A story from Longido, Tanzania

Discover what it’s like to journey through Tanzania on a ME to WE Trip with Jodie, our Kenya/Tanzania Leadership Director.

East Africa landscape

Picture this. As you land in mid-afternoon, you may be lucky enough to see Mount Kilimanjaro, stunning and expansive. Most people flying into this airport will be preparing to climb, endure the effects of altitude and test their physical and mental strength. For us, we drive the opposite direction from what is typical. We are interested in the people, land and culture. So we head toward Tanzania’s Longido District—Free The Children’s newest focus in East Africa.

The drive is breathtaking, with lush forest, hills and mountains dotting the horizon. As you enter Longido and approach the village of Engikaret, you realize where the small place got its name, which means “a dry and thorny place.” Dust kicks up as you drive through, and the road is crooked and bumpy to avoid the low-lying acacia bushes. Although you may not see any homes at a first glance, children emerge from what seems like nowhere, excited and waving as you drive past. When you look closer, you’ll find traditional homes of mud and dung speckled across the dry land. Families in Longido are predominately Maasai, their diet consisting of occasional meat, locally grown vegetables and fruits, and ugali—a dense cake made from cornflour and water.

Local children in East Africa

While you are there, you might meet someone like Nalangu. After waking up on a bed of sticks next to her many siblings, other family members and small livestock, her day-to-day life is not easy. Before she heads to school, she is required to help get water for her family. Across Tanzania, only 44% of people have access to clean water, and in the rural area of Engikaret, it’s estimated to be just 10%. This means that not only is water hard to access, it can also be a cause of many water-borne illnesses. Although school enrollment isn’t a big challenge within Tanzania, and Nalangu has access to a nearby elementary school, there are not enough classrooms to accommodate her and her peers. Some teachers may conduct classes under a tree, or take turns sharing a classroom. These are two of the main reasons why Free The Children has started a partnership with these communities. After the school day is finished, Nalangu will head home to help fetch more water, look after her younger siblings and take the goats and cows to graze. She’ll also try to squeeze in time to do her homework before it gets dark, as the family gathers around a few small candles to light the night before they head to sleep.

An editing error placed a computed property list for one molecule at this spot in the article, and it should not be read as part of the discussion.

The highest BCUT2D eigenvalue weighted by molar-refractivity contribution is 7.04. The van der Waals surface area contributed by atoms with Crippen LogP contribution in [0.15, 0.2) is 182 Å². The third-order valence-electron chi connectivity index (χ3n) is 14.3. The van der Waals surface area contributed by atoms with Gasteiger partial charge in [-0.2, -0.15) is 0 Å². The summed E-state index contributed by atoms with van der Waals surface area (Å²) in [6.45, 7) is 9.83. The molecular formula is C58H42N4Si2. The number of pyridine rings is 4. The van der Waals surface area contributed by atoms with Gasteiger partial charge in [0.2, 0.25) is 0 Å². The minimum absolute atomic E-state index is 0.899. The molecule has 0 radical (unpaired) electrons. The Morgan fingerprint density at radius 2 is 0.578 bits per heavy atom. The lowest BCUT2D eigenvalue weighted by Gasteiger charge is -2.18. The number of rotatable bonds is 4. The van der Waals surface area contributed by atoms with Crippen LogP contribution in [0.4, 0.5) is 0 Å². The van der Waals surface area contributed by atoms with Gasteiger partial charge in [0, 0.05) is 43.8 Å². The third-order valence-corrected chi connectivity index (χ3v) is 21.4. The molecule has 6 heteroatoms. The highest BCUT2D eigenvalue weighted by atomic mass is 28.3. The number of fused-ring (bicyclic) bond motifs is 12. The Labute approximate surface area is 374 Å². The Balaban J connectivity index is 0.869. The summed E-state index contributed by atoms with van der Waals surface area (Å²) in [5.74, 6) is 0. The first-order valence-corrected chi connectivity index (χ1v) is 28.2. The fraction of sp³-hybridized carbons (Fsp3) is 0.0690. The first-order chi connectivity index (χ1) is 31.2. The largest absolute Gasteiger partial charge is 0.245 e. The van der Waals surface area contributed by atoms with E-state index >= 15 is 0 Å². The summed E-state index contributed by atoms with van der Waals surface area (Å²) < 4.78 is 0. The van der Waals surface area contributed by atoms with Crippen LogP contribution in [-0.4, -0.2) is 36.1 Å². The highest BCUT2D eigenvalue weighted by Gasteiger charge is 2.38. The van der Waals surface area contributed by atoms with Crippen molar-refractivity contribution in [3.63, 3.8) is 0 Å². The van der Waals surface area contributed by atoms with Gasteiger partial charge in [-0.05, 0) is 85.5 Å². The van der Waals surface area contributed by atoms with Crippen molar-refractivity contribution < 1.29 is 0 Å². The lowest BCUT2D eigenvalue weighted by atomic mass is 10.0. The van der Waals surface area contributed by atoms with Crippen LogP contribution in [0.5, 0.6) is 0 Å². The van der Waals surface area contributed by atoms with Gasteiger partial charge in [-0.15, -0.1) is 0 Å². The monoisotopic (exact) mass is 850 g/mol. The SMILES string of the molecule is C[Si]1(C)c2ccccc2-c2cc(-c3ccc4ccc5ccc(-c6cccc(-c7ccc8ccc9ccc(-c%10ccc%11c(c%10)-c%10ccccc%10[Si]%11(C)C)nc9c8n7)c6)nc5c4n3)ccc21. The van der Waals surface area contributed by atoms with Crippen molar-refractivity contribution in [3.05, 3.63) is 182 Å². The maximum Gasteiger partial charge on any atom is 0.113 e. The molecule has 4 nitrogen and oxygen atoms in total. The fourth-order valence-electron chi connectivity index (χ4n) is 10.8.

Though Nalangu and her family’s day might look like this, while you are a visitor in Tanzania, we will try to stick to foods you are more familiar and comfortable with, and a few comforts of home. You will, however, get a chance to walk in the shoes of someone like Nalangu, see a home much like the one she and her family live in, spend time at her school, and learn as much as possible about life in Engikaret. By the time you head home, we hope that you will have had an experience that goes far beyond the typical tourist in Tanzania. As you head back to Kilimanjaro to catch your flight, it’s possible that you will never look at your life at home in the same way again.

Learn more about school trips to Kenya/Tanzania